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True knowledge or fictitious claims?

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Introduction

Maastricht 20.1.04 Christian Birke International Business ID: 228214 Essay Philosophy of science True knowledge or fictitious claims? Examining the Philips case (Philips case Maastricht University Block 1) Studying economics or international business one naturally spends very much time learning many different economic theories. The attempt is made most of the time at providing examples used to illustrate various aspects of the theory by conducting case studies. Case studies are based on cases which are nothing but the description of the real life scenario of an organization. Studying these cases one rarely thinks about the truthfulness of the content provided. But true content is essential to accurate scientific work. How can it be expected of a student to be introduced into a new subject matter with the question of the truth being a secondary one in a subject considered scientific? This text will examine various pseudo truths and scientific discrepancies found in the Philips case used in the Organization & Marketing course at Maastricht University. ...read more.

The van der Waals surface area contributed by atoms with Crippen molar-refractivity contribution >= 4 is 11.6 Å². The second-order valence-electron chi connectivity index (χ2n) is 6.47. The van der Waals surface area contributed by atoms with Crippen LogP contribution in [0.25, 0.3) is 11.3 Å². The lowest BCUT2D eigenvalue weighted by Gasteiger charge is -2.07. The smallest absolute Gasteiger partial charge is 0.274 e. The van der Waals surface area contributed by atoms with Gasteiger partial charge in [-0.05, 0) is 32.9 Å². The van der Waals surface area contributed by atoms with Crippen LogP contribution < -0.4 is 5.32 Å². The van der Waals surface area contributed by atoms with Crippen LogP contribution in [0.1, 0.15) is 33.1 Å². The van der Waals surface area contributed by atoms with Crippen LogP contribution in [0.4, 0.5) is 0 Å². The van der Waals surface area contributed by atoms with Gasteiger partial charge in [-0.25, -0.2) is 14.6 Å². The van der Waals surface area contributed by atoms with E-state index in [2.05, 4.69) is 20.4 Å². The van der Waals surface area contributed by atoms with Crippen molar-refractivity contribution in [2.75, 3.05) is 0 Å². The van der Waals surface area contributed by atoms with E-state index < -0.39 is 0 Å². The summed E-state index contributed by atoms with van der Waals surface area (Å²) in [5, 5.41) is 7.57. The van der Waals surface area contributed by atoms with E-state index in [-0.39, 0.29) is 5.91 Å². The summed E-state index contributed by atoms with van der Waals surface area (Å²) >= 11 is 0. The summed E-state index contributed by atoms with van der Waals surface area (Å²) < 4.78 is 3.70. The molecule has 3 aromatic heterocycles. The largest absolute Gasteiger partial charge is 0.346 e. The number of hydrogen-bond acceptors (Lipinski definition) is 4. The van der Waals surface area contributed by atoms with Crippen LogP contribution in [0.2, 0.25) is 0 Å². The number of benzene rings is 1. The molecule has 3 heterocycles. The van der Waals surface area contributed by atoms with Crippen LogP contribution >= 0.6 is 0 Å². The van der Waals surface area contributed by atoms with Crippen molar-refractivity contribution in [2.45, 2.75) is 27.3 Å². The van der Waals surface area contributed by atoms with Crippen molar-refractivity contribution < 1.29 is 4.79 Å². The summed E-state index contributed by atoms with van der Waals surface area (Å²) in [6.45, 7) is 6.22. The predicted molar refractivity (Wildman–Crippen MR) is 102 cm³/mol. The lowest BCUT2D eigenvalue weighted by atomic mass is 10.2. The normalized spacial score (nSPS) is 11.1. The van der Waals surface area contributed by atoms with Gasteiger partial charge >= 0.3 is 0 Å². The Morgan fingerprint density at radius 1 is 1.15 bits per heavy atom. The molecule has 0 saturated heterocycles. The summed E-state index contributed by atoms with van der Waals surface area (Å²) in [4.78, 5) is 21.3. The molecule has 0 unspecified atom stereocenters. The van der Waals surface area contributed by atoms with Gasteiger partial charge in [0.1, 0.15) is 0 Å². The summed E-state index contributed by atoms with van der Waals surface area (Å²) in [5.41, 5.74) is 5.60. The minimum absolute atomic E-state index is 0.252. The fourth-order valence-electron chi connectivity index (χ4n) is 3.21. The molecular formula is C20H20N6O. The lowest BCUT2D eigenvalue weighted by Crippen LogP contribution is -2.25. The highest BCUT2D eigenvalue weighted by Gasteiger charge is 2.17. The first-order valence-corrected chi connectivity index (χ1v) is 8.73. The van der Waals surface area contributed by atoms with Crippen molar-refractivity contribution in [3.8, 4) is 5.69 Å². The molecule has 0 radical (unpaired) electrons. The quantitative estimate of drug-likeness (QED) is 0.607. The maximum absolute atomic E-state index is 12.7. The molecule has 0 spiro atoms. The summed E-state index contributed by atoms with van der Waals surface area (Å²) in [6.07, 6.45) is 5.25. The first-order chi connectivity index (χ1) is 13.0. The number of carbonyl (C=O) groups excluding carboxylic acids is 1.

Middle

the history of Philips is written almost making the reader think he is reading a story, surely this cannot be considered proper scientific rhetoric? Throughout the case but especially in the paragraph concerning Philip's strategy the text gives the impression of being almost like a textbook on organization. Sentences like: "Marketing interests fuelled new types of structural arrangements..." (Philips case, block book Maastricht University) simply state a fact that would probably have been difficult to determine in such a definitive way. Also Philips managers are quoted in a sense that it seems as though what they say is the definite truth especially when assumptions are made they are not presented as such. "A process of change has been set in motion" (Philips case, block book Maastricht University) how can the judgement of one person in a company really be taken as a fact, this is a clear indication for unscientific work. And if estimates and assumptions are used in this way how can it be determined whether the science conducted is free of value? ...read more.

Conclusion

This is clearly no accurate representation of true facts. Concluding I must say that the case disappoints when analysed under the criteria of truthful content and whether or not it can be considered scientific. The text is clearly not scientific and appears to have been written by a very "lazy-dazy scientist" (Klamer, 2003) as the truth seems to have been slightly manipulated or not researched in great detail in various parts of the text. To illustrate one can use a metaphor "Science is the highest floor of a skyscraper. You can look down at the street and observe what is going on down there from a whole different (analysing) perspective. This might include that in practice you don't know how to cross the street even if theoretically you had a theory about it" (Klamer, 2004). The Philips case unscientific and not very truthful as it is would certainly be an observer with a ground floor perspective as there is little real analysis and only clear straightforward solutions to problems are presented. ...read more.

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